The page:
The FBI paid more than a million dollars to unlock the San Bernardino iPhone, but didn’t find any links to ISIS. Did the FBI get its money’s worth?
FBI Director James Comey was speaking at a security conference today, when he was asked about how much the FBI paid to have the San Bernardino iPhone unlocked – after attempts to convince Apple to develop a backdoor into the popular iOS 9 failed.
“[It cost] more than I will make in the remainder of this job, which is seven years and four months for sure,” said FBI Director James Comey today.
According to the Washington Post, Comey paused as if performing the math in his head, before confirming that access to the San Bernardino iPhone cost the FBI upward of $1 million, some analysts put the figure closer to $1.3 million. It’s the first time that FBI Director Comey has commented on the cost of an investigative tool used in the San Bernardino case, and due to the high profile nature of the FBI’s fight with Apple, it’s no surprise that Comey continues to receive questions about the murky circumstances which brought about the iPhone’s decryption. Comey defends the decision to pay for the hack, despite rumors that the iPhone contained no information on links to ISIS.
“It was in my view, worth it,” said FBI Director James Comey today.
Tech news outlet The Verge did the math, using the publicly available information about FBI Director James Comey’s projected income for the remainder of his term as Director of the FBI – Comey will make around 1.3 million in his remaining time, and his statements today confirm that the San Bernardino iPhone hack was extremely costly.
The San Bernardino iPhone may have been worth the $1.3 million price tag the FBI paid, but what remains unclear is precisely who unlocked the phone. The FBI stated that the NSA was unable to do it, and that the FBI’s own technical experts couldn’t do it either. Early rumors suggested secretive Israeli firm Cellebrite was involved and may have unlocked the iPhone for the FBI, but the Washington Post suggests the FBI may have contracted independent hackers to break into the iPhone.
The amount the FBI paid to have the San Bernardino iPhone unlocked could be much higher than Director Comey’s quoted figure, but The Verge speculates that $1.3 million sounds about right – past bounties on digital exploits have come close to or exceeded that figure, but not by much. An exploit broker offered about $1 million just last year to anyone who could figure out a web-based exploit for iOS 9.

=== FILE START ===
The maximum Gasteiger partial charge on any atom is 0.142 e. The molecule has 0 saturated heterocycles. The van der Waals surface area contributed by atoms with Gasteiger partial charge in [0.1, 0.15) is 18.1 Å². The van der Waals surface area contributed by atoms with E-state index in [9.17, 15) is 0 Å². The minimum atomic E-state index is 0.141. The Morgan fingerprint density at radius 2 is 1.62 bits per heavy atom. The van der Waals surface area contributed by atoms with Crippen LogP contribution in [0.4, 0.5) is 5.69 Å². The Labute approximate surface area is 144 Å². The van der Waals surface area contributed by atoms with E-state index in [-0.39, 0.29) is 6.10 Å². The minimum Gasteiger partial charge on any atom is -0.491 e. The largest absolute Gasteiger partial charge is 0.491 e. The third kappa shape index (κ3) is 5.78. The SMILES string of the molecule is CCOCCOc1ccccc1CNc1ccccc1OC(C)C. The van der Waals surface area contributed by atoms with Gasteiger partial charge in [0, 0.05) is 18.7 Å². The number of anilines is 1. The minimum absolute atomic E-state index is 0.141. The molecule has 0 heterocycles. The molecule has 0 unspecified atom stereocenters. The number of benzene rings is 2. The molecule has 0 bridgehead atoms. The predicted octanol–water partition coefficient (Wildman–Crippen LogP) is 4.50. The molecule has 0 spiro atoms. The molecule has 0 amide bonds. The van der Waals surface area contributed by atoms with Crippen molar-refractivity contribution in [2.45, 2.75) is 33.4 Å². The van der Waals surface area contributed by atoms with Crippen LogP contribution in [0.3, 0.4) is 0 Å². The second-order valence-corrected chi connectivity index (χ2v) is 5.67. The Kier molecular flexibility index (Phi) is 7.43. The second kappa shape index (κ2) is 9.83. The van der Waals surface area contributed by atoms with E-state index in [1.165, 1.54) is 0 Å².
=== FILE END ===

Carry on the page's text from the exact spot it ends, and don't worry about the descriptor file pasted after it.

The FBI may have paid a king’s ransom for access to the iPhone, but according to the FBI’s 2017 budget, over half a billion dollars has been allocated for “cyber-investigative” capabilities and the $1.3 million figure is just a drop in the bucket. Still, FBI Director Comey suggested today that he’d rather not rely on expensive outside contractors for future cases. The FBI, Comey says, just can’t afford to shell out about a million dollars every time it needs a new phone unlocked.
“I’m hoping that we can somehow get to a place where we have a sensible solution, or set of solutions, that doesn’t involve hacking, it doesn’t involve spending tons of money in a way that’s un-scalable,” said FBI Director Comey, discussing the exorbitant cost of unlocking the San Bernardino iPhone.
Ever since the FBI paid upward of $1.3 million to outside contractors, the FBI has been sharply criticized for not disclosing the iPhone vulnerability to Apple – out of fear that Apple will issue a patch that will fix the exploit and close the backdoor the FBI paid so dearly to acquire. Earlier this year, Apple refused to unlock the phone, or to develop a tool which would do the job — stating firmly that a backdoor into the iPhone is too dangerous a tool for anyone to have.
[Photo by Gabriella Demczuk/Getty Images]